Multivariate Associations Among Health-Related Fitness, Physical Activity, and TGMD-3 Test Items in Disadvantaged Children From Low-Income Families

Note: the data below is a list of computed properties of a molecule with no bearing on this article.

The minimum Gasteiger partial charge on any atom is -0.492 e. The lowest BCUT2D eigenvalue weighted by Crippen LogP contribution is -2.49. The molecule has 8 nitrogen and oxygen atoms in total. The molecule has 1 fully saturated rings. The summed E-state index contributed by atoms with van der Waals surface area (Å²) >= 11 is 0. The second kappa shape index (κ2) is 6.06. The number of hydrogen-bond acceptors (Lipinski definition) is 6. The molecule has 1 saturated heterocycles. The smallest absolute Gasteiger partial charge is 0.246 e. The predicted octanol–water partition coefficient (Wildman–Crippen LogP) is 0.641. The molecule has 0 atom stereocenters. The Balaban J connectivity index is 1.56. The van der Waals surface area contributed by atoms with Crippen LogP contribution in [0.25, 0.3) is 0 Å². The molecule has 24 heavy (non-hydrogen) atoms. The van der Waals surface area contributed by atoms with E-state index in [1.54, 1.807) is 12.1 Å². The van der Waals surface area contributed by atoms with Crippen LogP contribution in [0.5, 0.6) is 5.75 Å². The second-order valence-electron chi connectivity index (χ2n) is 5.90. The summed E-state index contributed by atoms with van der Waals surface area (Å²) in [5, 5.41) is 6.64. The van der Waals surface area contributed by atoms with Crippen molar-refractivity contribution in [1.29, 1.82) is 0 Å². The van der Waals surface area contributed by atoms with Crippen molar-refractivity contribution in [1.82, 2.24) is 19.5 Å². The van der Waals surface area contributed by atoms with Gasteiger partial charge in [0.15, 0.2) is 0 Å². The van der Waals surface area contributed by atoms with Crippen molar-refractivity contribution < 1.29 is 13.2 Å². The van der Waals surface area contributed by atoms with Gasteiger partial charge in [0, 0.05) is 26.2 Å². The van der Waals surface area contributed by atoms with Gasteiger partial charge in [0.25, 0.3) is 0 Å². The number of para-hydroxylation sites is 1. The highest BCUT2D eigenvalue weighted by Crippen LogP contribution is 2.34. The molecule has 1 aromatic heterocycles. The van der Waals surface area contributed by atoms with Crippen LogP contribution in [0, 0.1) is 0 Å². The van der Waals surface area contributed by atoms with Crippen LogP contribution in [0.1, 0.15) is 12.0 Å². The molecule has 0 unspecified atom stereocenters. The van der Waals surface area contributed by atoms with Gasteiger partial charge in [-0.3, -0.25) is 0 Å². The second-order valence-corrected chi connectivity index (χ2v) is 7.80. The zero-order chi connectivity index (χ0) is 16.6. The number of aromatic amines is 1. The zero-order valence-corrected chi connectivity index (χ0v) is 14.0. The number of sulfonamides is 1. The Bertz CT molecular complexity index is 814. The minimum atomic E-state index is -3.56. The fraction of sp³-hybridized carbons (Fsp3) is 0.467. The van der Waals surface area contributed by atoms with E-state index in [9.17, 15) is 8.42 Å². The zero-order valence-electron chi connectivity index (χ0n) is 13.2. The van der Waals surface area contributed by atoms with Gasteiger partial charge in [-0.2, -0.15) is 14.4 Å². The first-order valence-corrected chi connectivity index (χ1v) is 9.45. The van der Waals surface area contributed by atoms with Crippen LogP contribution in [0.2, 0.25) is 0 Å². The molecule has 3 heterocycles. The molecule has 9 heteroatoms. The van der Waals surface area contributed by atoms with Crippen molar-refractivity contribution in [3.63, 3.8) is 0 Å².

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Motor skills are needed for physical development and may be linked to health-related fitness and physical activity levels. No studies have examined the relationships among these constructs in large samples of disadvantaged children from low-income families using the Test for Gross Motor Development–3rd Edition (TGMD-3). The purpose of this study was to examine the multivariate associations among health-related fitness, physical activity, and motor skills assessed using the TGMD-3. Participants included 1460 school-aged children (730 boys, 730 girls; M age = 8.4 years, SD = 1.8 years) recruited from the K to sixth grades from three low-income schools. Health-related fitness was assessed using the FITNESSGRAM battery, physical activity was assessed using accelerometers and pedometers, and motor skills were assessed using the TGMD-3. Canonical correlations revealed statistically significant correlations between the Ball Skills and health-related fitness variates (Rc = 0.43, Rc2 = 17%, p < 0.001). Significant canonical coefficients in the Ball Skills variate included two-handed striking, dribbling, and catching, and significant canonical coefficients in the health-related fitness variate included body mass index and the progressive aerobic cardiovascular endurance run (p < 0.01). Locomotor skills did not significantly correlate with health-related fitness or physical activity. Ball skills are related to health-related fitness in disadvantaged children from low-income families.

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